Ruoshi Kindergarten of Catholic Archdiocese of Taipei

A brief history of Christianity in Taiwan

Christianity was introduced to the island of Formosa by the Dutch and Spanish colonists of the 17th century. Whilst the Catholic Spanish had limited success in converting the island’s northern part between 1626-1642, the Dutch made great sweeps in introducing Protestantism to Taiwanese aboriginals between 1624-1668. They aimed to ‘further the faith’ and improve cooperation, reducing conflicts between the European colonizers and the Taiwanese aboriginals.

After the Dutch were ousted by the Han Chinese (1662), Christianity was almost fully extinguished on the island. Save for a few, remote indigenous communities, the Ming dynasty successfully stamped out traces of Western Christianity and fostered strong beliefs in Confucianism and Asian spirituality. This was until the fateful Treaty of Tianjin (1858), when the defeated Qing China was forced to open the great gates to the West. The government had no choice but to sign off on opening trading ports, welcoming foreign settlers, and allowing an influx of Western missionaries into the kingdom of China, which included Taiwan.

Missionaries in Taiwan

Since then, Taiwan became a hotspot for missionaries. Dr James Ma came in 1865 and established the British Presbyterian Church in Taiwan. Reverend Mackay came in 1872 and set up the Canadian Presbyterian Church. Spanish Dominican missionaries came through the Philippines and helped the Catholic Church take root.

Christianity in Taiwan has a long history
Taiwan’s first female evangelists. Source: Taipei Times.

 

Even during the Japanese colonial period from 1895-1945, the presence of Christianity in Taiwan did not waver. Despite Japan’s attempt to ‘Japanize’ the island and crackdown on Christian practices to promote Japanese-style spirituality, Churches protected their right to exist as they were key players in implementing imperial policy and cooperating with the colonial authorities.

But it was after World War Two that Christianity really flourished in Taiwan. In a dramatic unfolding of events from China’s Civil War, the Nationalists fled from the Mainland to Taiwan. And with them came swarms of Christians, missionaries, priests, churches, and believers, fleeing the oncoming slaughter of religious groups in a new, violently atheist version of Communist China. Taiwan offered a safe place for religious groups to retreat from the Mainland; and Keelung, as the northernmost port on the island, was a natural first point of refuge.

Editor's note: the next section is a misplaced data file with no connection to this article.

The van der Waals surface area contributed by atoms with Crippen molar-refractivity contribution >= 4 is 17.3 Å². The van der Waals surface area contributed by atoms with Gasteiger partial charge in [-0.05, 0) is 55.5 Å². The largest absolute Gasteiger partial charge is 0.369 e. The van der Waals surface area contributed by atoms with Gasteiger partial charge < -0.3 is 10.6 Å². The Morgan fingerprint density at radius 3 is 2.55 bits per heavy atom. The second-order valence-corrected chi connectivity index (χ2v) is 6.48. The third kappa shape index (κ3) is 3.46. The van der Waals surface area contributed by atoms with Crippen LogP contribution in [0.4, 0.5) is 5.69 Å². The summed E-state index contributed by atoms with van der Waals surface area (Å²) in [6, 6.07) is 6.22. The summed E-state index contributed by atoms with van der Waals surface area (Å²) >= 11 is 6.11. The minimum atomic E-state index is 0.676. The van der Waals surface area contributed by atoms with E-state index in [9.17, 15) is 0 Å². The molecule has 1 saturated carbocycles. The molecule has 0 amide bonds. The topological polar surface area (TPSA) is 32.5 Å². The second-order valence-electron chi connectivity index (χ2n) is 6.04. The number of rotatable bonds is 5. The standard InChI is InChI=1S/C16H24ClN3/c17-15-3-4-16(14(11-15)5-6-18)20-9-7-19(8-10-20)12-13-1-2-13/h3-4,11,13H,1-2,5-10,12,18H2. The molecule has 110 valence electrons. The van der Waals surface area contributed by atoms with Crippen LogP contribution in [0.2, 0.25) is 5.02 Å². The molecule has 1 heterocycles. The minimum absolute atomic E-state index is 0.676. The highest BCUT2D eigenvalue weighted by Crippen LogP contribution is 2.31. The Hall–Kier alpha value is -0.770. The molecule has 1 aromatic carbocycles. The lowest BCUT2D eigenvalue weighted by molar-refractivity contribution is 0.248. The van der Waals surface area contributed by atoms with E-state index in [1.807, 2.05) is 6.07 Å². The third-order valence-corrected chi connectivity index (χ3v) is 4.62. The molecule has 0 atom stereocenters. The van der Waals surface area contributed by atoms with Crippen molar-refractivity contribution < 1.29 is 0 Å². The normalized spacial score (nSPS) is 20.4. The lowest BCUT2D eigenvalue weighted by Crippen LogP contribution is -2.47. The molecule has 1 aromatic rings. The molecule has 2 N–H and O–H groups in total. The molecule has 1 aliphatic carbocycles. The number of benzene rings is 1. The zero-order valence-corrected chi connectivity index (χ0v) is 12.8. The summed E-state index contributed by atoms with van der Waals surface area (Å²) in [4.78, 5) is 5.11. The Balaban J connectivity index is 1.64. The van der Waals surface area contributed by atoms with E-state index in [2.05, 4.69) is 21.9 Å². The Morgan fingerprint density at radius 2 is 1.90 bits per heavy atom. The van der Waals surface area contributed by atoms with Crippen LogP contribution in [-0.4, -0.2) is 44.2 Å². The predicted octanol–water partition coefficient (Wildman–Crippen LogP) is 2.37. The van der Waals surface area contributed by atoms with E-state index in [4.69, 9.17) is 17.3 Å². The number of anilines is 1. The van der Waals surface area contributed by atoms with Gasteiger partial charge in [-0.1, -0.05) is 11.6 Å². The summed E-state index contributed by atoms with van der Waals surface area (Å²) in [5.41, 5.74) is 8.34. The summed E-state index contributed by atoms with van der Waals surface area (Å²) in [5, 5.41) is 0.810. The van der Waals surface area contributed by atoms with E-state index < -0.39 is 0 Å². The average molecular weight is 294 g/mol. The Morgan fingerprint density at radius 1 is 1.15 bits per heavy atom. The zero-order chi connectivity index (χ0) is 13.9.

What’s so special about Keelung?

Throughout Taiwan’s long and complicated history, Keelung has remained an important city for connection and exchange. When Qing Taiwan opened its borders to Western missionaries after 1858, many arrived by boat through Keelung’s harbour. When the Kuomintang and Mainland Christians fled China after 1949, many settled on the island via its northernmost port of access, Keelung. As a city separated from the capital, Taipei, by a mere 30 kilometers, Keelung has always been, and will always remain to be, a key site of trade, exchange, culture, and communication.

Nowadays, Taiwan’s freedom of religion is seen as a pillar of democracy, held in direct opposition with the Chinese Communist Party’s controlled atheism. The very fact that Christianity flourishes in Keelung loudly declares the city’s embrace of democracy and diversity, and it is a symbol of how Keelung connects with people from all over the world.

So, in the end, it makes sense that Keelung has so many churches.

 

Screenshot 2024 03 20 115914
Churches in Keelung along Tianliao River. Source: Google Maps.